Within years, you will be able to obtain a digital copy of the complete DNA sequence of your genome for a few thousand dollars. The sequence itself can be arbitrarily copied and disseminated over the Internet. The question is whether you want to know the sequence, and what you will do with the information provided.
As a modeller working in the field of computational genomics, I have prepared for the ubiquity of individual genomes by developing algorithms that examine and characterise all proteins encoded by the genomes in terms of three dimensional structure, their function, and interaction with other proteins, DNA, RNA and other substances. I see it as a way to not only understand the shared traits we possess, i.e., what makes us human, but also what makes me so uniquely me. On a pragmatic level, it opens the door to personalised medicine where computer modelling can be used to predict the likely diseases that you may be susceptible to, as well as potential therapies targeted to your genome.
At the outset, it seems unlikely that individuals will bear the cost of their genomes being sequenced and it will be a novelty item for those who can afford it. But what happens when insurance companies are willing to pay for it? Will we see disease oriented activism, where groups of people with genetically predisposed diseases such as type 2 diabetes, schizophrenia, or breast cancers band together and examine their DNA collectively using publicly available software programs? Will we have repositories of such genome sequences (and perhaps samples) publicly available to researchers? Will you be able to make your genome sequence available to your friends and their friends on social network profiles? How much will (knowing) your genome sequence define the nature of your interactions with other individuals?
The reasons to know your genome sequence may ostensibly be to better manage your own health, and ensure the health of future offspring. Besides, individuals responsible for sequencing their own genomes may be exquisitely posed to provide proper "informed consent", and control how that information is doled out, addressing many of the ethical issues that exist with DNA research currently.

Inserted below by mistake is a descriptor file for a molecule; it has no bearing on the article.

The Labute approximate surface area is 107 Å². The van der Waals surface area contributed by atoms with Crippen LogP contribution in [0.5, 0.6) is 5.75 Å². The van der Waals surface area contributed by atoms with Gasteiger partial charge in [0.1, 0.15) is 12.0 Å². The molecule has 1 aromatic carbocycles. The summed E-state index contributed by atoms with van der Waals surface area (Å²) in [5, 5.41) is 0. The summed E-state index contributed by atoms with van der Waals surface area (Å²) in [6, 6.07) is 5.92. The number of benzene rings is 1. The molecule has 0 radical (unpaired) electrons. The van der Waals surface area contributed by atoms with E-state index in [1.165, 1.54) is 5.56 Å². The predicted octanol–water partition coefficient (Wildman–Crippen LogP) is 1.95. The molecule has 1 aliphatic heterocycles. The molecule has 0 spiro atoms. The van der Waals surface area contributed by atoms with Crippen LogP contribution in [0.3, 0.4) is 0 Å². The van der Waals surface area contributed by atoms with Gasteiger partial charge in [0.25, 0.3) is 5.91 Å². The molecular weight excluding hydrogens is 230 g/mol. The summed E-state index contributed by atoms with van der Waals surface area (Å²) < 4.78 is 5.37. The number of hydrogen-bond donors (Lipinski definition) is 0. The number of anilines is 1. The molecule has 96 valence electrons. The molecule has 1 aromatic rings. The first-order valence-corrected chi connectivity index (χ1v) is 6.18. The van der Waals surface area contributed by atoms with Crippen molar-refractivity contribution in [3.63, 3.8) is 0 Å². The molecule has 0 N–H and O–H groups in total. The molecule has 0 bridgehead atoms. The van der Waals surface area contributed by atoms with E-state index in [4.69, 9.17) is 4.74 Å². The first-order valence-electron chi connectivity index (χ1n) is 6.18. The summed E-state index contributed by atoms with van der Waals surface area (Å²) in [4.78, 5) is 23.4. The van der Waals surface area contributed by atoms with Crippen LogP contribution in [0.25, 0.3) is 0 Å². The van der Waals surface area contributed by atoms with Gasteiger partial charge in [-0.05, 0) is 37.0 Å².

But a dark side exists, where groups of people may define race or sexuality in terms of genome sequence exclusively (genetic bigotism), where people may engage in subtle or explicit eugenics as it pertains to their mates and offspring, or more simply, where it is used to justify preexisting xenophobia and engage in arbitrary discrimination. Clashes about who controls an individual genome sequence may arise between parents, guardians, and children. What will prevent your genome from being sequenced by others without your permission or knowledge? Will seemingly altruistic genome respositories hoard genetic information from society for profit? The US Genetic Information Nondiscrimination Act of 2008 (GINA) addresses some of these issues, but it is far from comprehensive. The protection across the world is uneven. Societal and legislative backlash against individual genome sequencing may result in large setbacks for positive research some of which may well be outlawed. However, laws against the misuse and abuse of genome sequences by individuals will be as ineffective as copyright law with regards to music, movies, and software piracy on the Internet, i.e., largely unenforceable with rampant infringement.
The ability to produce individual whole genome sequences will soon be a reality. How it is used depends on the framework upon which it is obtained. Strikingly, while there is a lot of discussion on the ethics of wet DNA research and how to use the samples provided, there is little discussion within the broader society as to how to prepare for handling digital genome sequence information which is infinitely reproducible. What will you do if someone told you they would sequence your genome from a spit sample and make it available on the Web for you, no cost or obligation?